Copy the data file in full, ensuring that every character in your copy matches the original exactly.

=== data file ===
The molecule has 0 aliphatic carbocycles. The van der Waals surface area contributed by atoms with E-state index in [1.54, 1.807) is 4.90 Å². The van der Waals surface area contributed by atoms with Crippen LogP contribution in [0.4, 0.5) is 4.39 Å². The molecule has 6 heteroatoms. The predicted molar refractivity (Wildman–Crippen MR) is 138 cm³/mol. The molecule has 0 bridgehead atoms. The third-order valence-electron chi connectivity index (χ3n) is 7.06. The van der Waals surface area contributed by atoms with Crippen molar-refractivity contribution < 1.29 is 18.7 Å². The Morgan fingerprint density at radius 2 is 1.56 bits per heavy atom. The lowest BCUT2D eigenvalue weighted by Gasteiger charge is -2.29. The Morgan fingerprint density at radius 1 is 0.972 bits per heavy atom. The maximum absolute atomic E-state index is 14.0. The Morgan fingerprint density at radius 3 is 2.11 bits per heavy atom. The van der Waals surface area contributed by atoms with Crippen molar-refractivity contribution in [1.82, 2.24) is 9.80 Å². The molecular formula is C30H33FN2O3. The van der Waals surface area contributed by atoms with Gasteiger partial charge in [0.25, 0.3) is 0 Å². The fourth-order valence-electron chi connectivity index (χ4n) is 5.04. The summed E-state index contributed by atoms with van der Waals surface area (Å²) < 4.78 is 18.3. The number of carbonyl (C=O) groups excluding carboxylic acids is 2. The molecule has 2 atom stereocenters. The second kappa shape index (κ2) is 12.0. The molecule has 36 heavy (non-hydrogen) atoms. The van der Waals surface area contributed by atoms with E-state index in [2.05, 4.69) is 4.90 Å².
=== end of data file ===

The molecule has 0 aliphatic carbocycles. The van der Waals surface area contributed by atoms with E-state index in [1.54, 1.807) is 4.90 Å². The van der Waals surface area contributed by atoms with Crippen LogP contribution in [0.4, 0.5) is 4.39 Å². The molecule has 6 heteroatoms. The predicted molar refractivity (Wildman–Crippen MR) is 138 cm³/mol. The molecule has 0 bridgehead atoms. The third-order valence-electron chi connectivity index (χ3n) is 7.06. The van der Waals surface area contributed by atoms with Crippen molar-refractivity contribution < 1.29 is 18.7 Å². The Morgan fingerprint density at radius 2 is 1.56 bits per heavy atom. The lowest BCUT2D eigenvalue weighted by Gasteiger charge is -2.29. The Morgan fingerprint density at radius 1 is 0.972 bits per heavy atom. The maximum absolute atomic E-state index is 14.0. The Morgan fingerprint density at radius 3 is 2.11 bits per heavy atom. The van der Waals surface area contributed by atoms with Crippen molar-refractivity contribution in [1.82, 2.24) is 9.80 Å². The molecular formula is C30H33FN2O3. The van der Waals surface area contributed by atoms with Gasteiger partial charge in [0.25, 0.3) is 0 Å². The fourth-order valence-electron chi connectivity index (χ4n) is 5.04. The summed E-state index contributed by atoms with van der Waals surface area (Å²) < 4.78 is 18.3. The number of carbonyl (C=O) groups excluding carboxylic acids is 2. The molecule has 2 atom stereocenters. The second kappa shape index (κ2) is 12.0. The molecule has 36 heavy (non-hydrogen) atoms. The van der Waals surface area contributed by atoms with E-state index in [2.05, 4.69) is 4.90 Å².